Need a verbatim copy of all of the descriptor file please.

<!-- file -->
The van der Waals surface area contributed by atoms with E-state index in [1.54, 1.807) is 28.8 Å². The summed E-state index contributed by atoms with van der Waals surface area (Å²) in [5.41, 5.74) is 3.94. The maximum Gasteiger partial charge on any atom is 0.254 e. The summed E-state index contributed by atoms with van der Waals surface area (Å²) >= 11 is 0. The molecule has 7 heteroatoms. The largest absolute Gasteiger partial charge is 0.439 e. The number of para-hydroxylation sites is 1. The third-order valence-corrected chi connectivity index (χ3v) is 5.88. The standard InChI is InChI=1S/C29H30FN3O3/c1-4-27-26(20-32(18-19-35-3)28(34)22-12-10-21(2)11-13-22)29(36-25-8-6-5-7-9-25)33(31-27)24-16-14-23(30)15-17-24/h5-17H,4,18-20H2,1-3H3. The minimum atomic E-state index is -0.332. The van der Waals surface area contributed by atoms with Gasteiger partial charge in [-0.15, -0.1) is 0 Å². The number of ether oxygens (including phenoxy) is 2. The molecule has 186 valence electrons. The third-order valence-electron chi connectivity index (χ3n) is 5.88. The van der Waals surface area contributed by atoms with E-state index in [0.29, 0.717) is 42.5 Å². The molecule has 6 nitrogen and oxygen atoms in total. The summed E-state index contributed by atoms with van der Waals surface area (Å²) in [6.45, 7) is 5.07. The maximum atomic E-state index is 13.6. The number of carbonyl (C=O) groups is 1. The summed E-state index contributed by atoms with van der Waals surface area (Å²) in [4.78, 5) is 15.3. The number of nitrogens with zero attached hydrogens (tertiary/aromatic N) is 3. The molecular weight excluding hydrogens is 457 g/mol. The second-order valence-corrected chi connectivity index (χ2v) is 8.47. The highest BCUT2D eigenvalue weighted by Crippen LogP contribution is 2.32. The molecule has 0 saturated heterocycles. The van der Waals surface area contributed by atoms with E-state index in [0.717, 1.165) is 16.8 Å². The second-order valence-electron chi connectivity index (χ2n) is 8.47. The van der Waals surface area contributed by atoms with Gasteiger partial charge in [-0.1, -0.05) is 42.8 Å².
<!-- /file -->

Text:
The van der Waals surface area contributed by atoms with E-state index in [1.54, 1.807) is 28.8 Å². The summed E-state index contributed by atoms with van der Waals surface area (Å²) in [5.41, 5.74) is 3.94. The maximum Gasteiger partial charge on any atom is 0.254 e. The summed E-state index contributed by atoms with van der Waals surface area (Å²) >= 11 is 0. The molecule has 7 heteroatoms. The largest absolute Gasteiger partial charge is 0.439 e. The number of para-hydroxylation sites is 1. The third-order valence-corrected chi connectivity index (χ3v) is 5.88. The standard InChI is InChI=1S/C29H30FN3O3/c1-4-27-26(20-32(18-19-35-3)28(34)22-12-10-21(2)11-13-22)29(36-25-8-6-5-7-9-25)33(31-27)24-16-14-23(30)15-17-24/h5-17H,4,18-20H2,1-3H3. The minimum atomic E-state index is -0.332. The van der Waals surface area contributed by atoms with Gasteiger partial charge in [-0.15, -0.1) is 0 Å². The number of ether oxygens (including phenoxy) is 2. The molecule has 186 valence electrons. The third-order valence-electron chi connectivity index (χ3n) is 5.88. The van der Waals surface area contributed by atoms with E-state index in [0.29, 0.717) is 42.5 Å². The molecule has 6 nitrogen and oxygen atoms in total. The summed E-state index contributed by atoms with van der Waals surface area (Å²) in [6.45, 7) is 5.07. The maximum atomic E-state index is 13.6. The number of carbonyl (C=O) groups is 1. The summed E-state index contributed by atoms with van der Waals surface area (Å²) in [4.78, 5) is 15.3. The number of nitrogens with zero attached hydrogens (tertiary/aromatic N) is 3. The molecular weight excluding hydrogens is 457 g/mol. The second-order valence-corrected chi connectivity index (χ2v) is 8.47. The highest BCUT2D eigenvalue weighted by Crippen LogP contribution is 2.32. The molecule has 0 saturated heterocycles. The van der Waals surface area contributed by atoms with E-state index in [0.717, 1.165) is 16.8 Å². The second-order valence-electron chi connectivity index (χ2n) is 8.47. The van der Waals surface area contributed by atoms with Gasteiger partial charge in [-0.1, -0.05) is 42.8 Å².